Top 7 Facts to Know About Storage Construction
Whether you’re thinking about getting into the storage industry or you currently own a storage facility and you are looking to build more, you’re not alone. With more than 50,000 storage facilities across the United States, the chance to expand or begin your storage business is now.
But before you add more to that number, there are several factors that could potentially affect how you move forward, from population growth and green energy ideas to management options and market research tools. Check them out below — and be sure to scroll to the bottom of the post for five bonus facts!
1. We’re on the verge of another self storage boom
In the “Introduction to Self Storage” document provided by the Self Storage Association, the growth patterns of self storage in the United States are analyzed. Take a look at the timeline to get a quick feel for the trend:
Many of the facilities that exist today were developed prior to 1979. 1978 is generally acknowledged as one of the greatest growth years in the industry.
Construction continued along the eastern coast of the United States into the 1980s and expanded into Canada, Europe, and Australia.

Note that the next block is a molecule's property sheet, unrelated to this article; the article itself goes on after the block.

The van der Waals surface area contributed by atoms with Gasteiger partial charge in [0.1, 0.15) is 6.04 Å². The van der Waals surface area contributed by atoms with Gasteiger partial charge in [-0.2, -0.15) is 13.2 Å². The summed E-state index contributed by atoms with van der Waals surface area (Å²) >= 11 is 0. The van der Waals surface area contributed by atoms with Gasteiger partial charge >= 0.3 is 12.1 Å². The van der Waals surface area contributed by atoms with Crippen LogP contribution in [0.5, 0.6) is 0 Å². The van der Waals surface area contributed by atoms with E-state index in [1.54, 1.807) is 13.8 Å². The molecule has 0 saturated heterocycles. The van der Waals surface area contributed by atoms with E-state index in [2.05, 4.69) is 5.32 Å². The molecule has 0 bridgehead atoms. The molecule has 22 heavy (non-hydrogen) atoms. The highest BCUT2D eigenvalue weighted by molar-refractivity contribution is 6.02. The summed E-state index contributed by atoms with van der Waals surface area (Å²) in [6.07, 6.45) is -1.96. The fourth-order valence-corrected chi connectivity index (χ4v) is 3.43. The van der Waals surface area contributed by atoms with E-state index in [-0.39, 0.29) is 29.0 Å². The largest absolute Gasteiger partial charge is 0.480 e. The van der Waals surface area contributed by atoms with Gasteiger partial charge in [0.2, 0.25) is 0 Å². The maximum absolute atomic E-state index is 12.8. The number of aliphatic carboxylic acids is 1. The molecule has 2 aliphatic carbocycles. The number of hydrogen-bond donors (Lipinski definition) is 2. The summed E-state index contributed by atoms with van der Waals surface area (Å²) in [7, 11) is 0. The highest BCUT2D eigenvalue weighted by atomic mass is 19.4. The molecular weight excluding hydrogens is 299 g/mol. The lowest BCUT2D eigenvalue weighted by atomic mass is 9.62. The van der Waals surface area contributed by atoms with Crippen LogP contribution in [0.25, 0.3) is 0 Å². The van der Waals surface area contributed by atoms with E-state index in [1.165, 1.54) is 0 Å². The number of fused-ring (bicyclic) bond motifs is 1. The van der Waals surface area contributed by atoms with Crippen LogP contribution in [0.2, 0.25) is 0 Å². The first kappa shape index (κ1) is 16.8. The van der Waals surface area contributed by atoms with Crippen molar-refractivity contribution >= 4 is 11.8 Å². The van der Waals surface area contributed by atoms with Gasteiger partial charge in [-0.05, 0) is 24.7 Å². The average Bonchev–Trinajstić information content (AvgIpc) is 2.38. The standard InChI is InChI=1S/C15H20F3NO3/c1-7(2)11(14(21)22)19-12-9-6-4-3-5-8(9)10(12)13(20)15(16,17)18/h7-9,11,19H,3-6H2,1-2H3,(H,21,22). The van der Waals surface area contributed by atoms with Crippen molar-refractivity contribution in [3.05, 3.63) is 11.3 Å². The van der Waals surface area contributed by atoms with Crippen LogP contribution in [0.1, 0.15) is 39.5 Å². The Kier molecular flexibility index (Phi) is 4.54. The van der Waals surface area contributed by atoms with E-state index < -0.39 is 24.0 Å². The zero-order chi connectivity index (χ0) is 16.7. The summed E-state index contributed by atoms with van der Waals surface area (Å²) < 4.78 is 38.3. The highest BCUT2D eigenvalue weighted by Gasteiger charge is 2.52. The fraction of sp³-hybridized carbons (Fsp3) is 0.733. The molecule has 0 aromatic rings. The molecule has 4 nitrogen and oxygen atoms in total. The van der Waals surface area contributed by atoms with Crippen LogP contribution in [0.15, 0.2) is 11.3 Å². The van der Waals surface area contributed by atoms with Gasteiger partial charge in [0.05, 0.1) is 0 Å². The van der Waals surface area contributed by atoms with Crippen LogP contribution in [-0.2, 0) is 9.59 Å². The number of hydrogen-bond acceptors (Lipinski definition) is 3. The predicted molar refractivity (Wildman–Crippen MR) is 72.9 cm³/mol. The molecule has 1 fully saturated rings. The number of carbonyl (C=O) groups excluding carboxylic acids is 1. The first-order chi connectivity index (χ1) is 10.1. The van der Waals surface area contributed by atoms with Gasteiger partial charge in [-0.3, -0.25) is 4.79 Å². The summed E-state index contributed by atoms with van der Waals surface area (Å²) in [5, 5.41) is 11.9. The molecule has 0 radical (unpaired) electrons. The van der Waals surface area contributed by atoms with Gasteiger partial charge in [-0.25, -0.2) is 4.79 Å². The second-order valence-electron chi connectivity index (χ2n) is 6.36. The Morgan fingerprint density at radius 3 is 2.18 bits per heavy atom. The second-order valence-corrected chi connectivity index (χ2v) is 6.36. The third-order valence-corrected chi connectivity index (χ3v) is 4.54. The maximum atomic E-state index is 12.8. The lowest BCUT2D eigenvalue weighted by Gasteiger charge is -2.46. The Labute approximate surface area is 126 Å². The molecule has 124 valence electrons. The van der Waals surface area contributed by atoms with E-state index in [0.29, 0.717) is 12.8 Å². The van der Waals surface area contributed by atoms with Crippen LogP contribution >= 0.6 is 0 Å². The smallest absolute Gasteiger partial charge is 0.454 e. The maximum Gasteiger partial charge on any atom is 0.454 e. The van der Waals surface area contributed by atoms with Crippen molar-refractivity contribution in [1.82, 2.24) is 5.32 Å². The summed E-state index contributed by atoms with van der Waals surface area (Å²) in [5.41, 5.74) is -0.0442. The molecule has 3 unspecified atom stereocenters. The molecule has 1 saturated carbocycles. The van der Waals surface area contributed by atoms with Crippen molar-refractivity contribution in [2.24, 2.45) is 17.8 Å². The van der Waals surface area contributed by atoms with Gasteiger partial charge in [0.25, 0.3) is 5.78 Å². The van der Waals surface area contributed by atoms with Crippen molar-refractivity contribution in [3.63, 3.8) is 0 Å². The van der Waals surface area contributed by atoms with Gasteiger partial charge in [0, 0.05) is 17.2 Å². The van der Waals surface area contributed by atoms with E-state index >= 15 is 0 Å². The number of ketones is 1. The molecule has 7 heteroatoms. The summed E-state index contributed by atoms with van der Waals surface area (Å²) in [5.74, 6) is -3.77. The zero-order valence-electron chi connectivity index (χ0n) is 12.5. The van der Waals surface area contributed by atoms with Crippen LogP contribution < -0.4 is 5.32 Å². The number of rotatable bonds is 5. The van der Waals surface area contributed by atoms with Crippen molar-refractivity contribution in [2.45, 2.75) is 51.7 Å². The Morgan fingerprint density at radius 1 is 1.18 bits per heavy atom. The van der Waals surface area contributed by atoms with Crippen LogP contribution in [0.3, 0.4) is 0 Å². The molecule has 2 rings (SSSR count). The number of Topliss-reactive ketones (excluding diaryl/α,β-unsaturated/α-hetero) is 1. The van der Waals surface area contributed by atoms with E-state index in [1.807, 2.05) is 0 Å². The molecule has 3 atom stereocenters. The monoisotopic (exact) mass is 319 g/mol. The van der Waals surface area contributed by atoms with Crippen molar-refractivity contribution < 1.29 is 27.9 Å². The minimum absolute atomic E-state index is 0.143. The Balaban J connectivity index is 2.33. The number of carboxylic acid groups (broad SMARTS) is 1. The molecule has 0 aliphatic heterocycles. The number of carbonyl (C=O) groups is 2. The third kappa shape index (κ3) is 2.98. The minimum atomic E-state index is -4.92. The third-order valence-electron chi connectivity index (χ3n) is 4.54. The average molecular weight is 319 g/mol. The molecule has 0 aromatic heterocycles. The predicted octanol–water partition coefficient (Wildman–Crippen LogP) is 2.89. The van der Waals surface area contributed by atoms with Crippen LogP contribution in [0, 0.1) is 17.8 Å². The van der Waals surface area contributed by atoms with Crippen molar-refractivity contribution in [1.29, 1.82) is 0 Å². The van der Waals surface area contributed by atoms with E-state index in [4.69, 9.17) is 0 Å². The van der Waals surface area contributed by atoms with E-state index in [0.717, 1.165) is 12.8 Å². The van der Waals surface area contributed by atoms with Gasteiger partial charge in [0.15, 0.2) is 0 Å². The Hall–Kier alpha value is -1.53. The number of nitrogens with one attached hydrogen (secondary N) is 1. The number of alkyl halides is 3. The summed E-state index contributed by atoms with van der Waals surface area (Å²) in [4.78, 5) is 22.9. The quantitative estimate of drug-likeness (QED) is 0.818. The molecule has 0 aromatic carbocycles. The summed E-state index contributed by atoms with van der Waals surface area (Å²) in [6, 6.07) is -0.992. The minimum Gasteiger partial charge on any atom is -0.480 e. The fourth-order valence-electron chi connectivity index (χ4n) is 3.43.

When the recession of the early 1990s hit, many storage facilities went into foreclosure. Some owners took advantage of this trend and purchased properties at strikingly low prices (and are now reaping the profits).
By 2009, construction of new facilities had halted almost completely.
In the meantime, the population of the United States has grown from 249.62 million in 1990 to 321.19 million in 2013. What’s more: urban areas accounted for 79.0% of the U.S. population in 2000. In 2012, that number rose to 80.7% and the increase is expected to continue.
If you’re looking in or around urban areas for storage construction, now could be a good time to break ground. If you wait several years, you could be behind the curve and your competition could beat you to the punch.
2. Some owners say you have to bend over backwards for the city